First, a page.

“Our society doesn’t make it easy for people to talk about death,” Underwood says. “And in fact, not everyone should talk about death. There may well be people for whom it is not helpful to focus on death at any particular time.”  Though, of course, everyone is welcome at a Death Café, the venue may not be appropriate for anyone who has recently been diagnosed with a potentially fatal malady, who has a friend or relative close to death, or who may have recently experienced the death of a loved one.

More information about Death Café affiliation can be found at: You may also visit the artist’s website at: E-mail inquiries about Death Café and Art Salon can be sent to For Snail Mail inquiries, send a self-addressed stamped envelope to: Death Café and Art Salon, c/o The Gutter Artist, P.O. Box 892, Lyons, CO 80540. Please provide your name, P.O. address, phone number, e-mail address, and the reason for your interest in Death Café and Art Salon. Donations to help fund the next Death Café and Art Salon will be gratefully accepted. 

See Post for June 29, 2013 for a report about the first Lyons Death Cafe. Here is the supplemental material from that post:


Mystery; Forgiveness; Relinquishment; Letting Go; Fulfillment; Journey; Trip; Change; Source; Satisfaction; Friendship; Support; Patience; Flow; Acceptance; Anxiety; Surrender; Gravity; Nonjudgement; Gratitude; Addiction; Gift; Liberation; Transition; All-ness; Curiosity; Holding On; Unknown; Revenge; Laughter; Continuation; Awareness; Peace; Wholeness; Love; Finality; Never Ending Union; Opportunity; Retirement; Denial; Compassion; Inevitable; Separation; Silence; Ultimate; Return to Source; Release; Suspension; Revolution; Beginning; Cessation; End; Metamorphosis; Precious; Temporary; Impermanent; Transitory; Termination; Extinction; Loss; Absence; Mortality; Absoluteness; Grief; Breaking Down; Holding Up; Falling Apart; Going to Pieces; Doing Well; Bearing Up; Weathering the Storm; Being Strong; Thankful; Indifference; Despair; Hope; Faith; Gladness; Loss; Gain; Pain; Sorrow; Misery; Ease; Repose; Outrage; Heartbreak; Transgressive


“Knowing that everybody will die eventually, how then shall we live?”

“Am I dead or alive (the solution is the problem).” --Super Sky Woman

Out of every 100 people who are born, the number of people who actually die equals 100 out of 100 (in other word death expectancy rate = 100%).

“To undertake is to bind oneself to the performance of a task, to pledge or promise to get it done” p. xix, “The Undertaking,” by Thomas Lynch.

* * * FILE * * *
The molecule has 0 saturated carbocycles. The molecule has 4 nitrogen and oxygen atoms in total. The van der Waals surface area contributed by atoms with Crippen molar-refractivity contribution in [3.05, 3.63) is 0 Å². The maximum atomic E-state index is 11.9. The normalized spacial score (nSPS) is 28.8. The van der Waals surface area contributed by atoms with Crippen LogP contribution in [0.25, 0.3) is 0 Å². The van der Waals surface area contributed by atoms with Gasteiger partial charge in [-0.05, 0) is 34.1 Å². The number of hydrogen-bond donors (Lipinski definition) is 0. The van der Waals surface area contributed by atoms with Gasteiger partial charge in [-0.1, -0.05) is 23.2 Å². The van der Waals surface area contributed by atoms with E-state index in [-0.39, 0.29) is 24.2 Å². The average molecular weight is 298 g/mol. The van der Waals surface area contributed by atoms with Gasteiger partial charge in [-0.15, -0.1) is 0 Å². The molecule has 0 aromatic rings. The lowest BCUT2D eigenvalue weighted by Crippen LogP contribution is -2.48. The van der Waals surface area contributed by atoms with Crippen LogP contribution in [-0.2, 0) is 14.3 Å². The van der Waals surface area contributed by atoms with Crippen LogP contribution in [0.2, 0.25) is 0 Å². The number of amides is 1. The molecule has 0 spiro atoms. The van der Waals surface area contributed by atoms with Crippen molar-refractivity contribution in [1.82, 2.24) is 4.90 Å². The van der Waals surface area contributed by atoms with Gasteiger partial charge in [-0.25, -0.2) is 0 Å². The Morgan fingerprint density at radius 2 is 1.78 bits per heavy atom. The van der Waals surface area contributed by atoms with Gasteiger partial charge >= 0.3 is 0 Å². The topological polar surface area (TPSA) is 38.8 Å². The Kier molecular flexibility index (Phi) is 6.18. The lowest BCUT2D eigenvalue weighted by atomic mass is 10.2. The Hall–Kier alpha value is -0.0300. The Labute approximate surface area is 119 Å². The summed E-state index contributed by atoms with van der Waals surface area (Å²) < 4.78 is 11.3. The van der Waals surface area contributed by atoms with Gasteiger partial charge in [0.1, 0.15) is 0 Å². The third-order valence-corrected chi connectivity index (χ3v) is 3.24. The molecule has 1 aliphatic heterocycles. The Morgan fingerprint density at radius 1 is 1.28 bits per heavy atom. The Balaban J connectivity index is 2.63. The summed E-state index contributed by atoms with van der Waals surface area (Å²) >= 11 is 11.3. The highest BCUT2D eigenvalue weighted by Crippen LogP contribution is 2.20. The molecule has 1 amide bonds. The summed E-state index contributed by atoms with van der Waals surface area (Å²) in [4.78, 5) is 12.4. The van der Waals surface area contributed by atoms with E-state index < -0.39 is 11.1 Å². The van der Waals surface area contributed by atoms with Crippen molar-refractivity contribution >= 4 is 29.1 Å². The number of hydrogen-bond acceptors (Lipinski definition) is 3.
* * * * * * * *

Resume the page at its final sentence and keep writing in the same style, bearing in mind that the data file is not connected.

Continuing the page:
The objective of Death Café is:
“To increase awareness of death with a view to helping folks make the most of their (finite) lives.”

Death Cafés are always:
1. Free: Donations towards expenses are gratefully accepted.
2. Free from ideology, offering no conclusions about life, death or the afterlife and respectful of each other’s views.
3. Safe and nurturing, which includes the serving of tea and cake.
4. Accessible to and respectful of all, regardless of gender, age, sexual orientation, religion, faith, ethnicity and disability.
5. Confidential (as such folks’ thoughts, feelings, and views are kept confidential).

Please send an Evaluation email to:
Tell us about your actual experience at Death Café (including both before, during and after your attendance). In what ways have your thoughts and feelings about death changed since attending Death Café & Art Salon? In what ways could Death Café be improved (information, structure, discussion, physical space, refreshments, facilitation)? If someone told you they were thinking of attending a Death Café, what would you say to them?
Your feedback is most appreciated (if you don’t want what you’ve written to be quoted, let us know). Thank you.



On the day when the weight deadens on your shoulders and you stumble,
May the clay dance to balance you.
And when your eyes freeze behind the grey window
And the ghost of loss gets into you,
May a flock of colours, indigo, red, green and azure blue
Come to awaken you in a meadow of delight.
When the canvas frays in the currach of thought
And a stain of ocean blackens beneath you,
May there come across the waters a path of yellow moonlight to bring you safely home.
May the nourishment of the earth be yours.
May the clarity of light be yours.
May the fluency of the ocean be yours.
May the protection of the ancestors be yours.
And so may a slow wind work these words of love around you, an invisible cloak to mind your life.

--John Donahue (1954-2008) (from “Echoes of Memory”)

“On Death, A Sermon”
All things summon us to death;